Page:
By: Oliver McManus
British and Commonwealth belts were on offer for the winner between Brad Foster, defending both belts, and his challenger Lucien Reid. Foster, a former world champion kickboxer, arrived having had two stern tests already this year with bouts against Josh Wale and Ashley Lane in which the 21 year old negated the threats with ease. Reid, meanwhile, carried a bulky amateur pedigree as a former Team GB trialist and England representative.
Reid was looking to dust away the cobwebs of inactivity having had just two fights in 24 months, the latest stopped short after an accidental head clash, and he was loose in the shoulders from the start. He kept his head moving in similar fashion as he looked to remain busy across all facets of action – the top third of his body moving more, at points, than the lower.
Foster, trained by his father Martin, was slimmer in the build but equally enthusiastic about ‘getting involved’. Reid looked to build his attacks incrementally and initiated them from a decent range before looking to whip in close with that shuffling movement – reminiscent of Tyrone McCullagh. There was a child like excitement from Reid who really rose to the occasion and each punch landing clean gave credence to his self-belief.
The champion was cut by an accidental clash in the second but remained unfazed in the face of a forced tempo from Reid as the pace began to enter ‘frenetic’ territory. Reid was a half-step ahead of Foster as circumnavigated the ring with gleeful energy. The pace was undoing the defence of the young champion who couldn’t grab a tangible foothold in the contest but, you have to say, Foster was always there or thereabouts in terms of how effective his shots were.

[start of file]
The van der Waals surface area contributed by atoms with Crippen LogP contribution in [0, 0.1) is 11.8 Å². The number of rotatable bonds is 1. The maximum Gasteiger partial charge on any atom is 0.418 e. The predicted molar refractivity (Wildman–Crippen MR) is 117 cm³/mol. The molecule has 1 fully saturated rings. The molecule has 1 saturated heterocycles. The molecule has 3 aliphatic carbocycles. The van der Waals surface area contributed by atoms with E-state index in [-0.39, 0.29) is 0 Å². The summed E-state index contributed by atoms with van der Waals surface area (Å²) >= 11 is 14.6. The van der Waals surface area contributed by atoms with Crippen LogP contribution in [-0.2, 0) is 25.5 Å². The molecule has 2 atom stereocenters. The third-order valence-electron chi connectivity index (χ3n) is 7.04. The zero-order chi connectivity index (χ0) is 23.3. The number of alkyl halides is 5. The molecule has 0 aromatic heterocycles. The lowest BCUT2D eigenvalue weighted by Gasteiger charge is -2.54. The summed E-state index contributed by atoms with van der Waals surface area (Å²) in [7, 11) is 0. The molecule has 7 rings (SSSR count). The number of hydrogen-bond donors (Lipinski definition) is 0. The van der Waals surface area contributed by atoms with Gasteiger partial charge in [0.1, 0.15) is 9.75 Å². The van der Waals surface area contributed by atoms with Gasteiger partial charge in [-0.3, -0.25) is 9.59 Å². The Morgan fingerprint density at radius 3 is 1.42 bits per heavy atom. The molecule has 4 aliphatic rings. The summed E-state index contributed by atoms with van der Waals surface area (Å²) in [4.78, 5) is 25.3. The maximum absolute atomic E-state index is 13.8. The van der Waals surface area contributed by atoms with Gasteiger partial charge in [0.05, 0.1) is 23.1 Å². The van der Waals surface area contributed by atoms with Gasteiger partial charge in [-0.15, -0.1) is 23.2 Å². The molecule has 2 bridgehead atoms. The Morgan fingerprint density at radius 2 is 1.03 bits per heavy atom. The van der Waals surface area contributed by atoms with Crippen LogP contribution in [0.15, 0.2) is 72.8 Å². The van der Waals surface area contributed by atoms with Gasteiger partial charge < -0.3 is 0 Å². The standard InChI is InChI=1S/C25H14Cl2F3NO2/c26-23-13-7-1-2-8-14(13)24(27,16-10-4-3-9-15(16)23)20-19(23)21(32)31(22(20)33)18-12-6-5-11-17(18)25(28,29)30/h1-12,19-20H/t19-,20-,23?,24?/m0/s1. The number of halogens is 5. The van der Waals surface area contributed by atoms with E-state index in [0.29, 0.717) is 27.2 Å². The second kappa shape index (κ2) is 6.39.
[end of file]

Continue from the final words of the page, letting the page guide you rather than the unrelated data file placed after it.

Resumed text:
Indeed the business of Reid could have been to his detriment as though it always looked as though he was doing something there really wasn’t much difference between the quality of their work; Foster, evidently, using less energy in the process. Truth be told it was an ever-moving, fast-flowing contest that was good fun to watch but it was messy in parts from the challenger who tied his opponent up frequently.
Alan Smith and Jimmy Tibbs were in the corner of Reid, who sustained a cut via a head clash around the halfway stage, and they were issuing words of ‘patience’ to their charge ahead of the sixth round. Neither man allowed their respective grazes to influence the style of the fight as they continued to get stuck in and look for those smacking shots on the inside; where things were, naturally, scrappier.
The contest remained a tight affair as each round progressed though Lucien Reid did begin to land some higher quality punches from around the eighth round as the need to settle looked to click. It was a bout where rounds could easily be given to each fighter and one of those ‘which style do you prefer?’ for the judges; you’d likely lean towards Reid, just, given his greater intensity throughout the rounds but it really was a ‘squeaky bum time’ fight if ever there was one. 116-112 to Lucien Reid on one scorecard, 114-114, 114-114 a dead heat on the other two to produce a majority draw and that is one of the best decisions in a long time – neither man deserved to lose and neither quite did enough to steal the cards.
Super flyweight sensation Sunny Edwards looked to transfer his stardom to the flyweight division and did so emphatically – albeit against a limited calibre of opponent. Edwards, trained by Grant Smith, was fighting the third Mexican of his career and stylistically there was some stereotypical repetition as Rosendo Hugo Guarneros sought to fight from the frontfoot almost immediately.
Edwards opted to switch from orthodox to southpaw at a canter; interchanging the two at the flick of an elbow to highlight his flashy ootwork – arguably the most impressive attribute in his burgeoning arsenal. The ever-green youngster is always easy on the eye but he seemed to take a more measured approach to this contest as he set about controlling fight without much by way of resistance from Guarneros.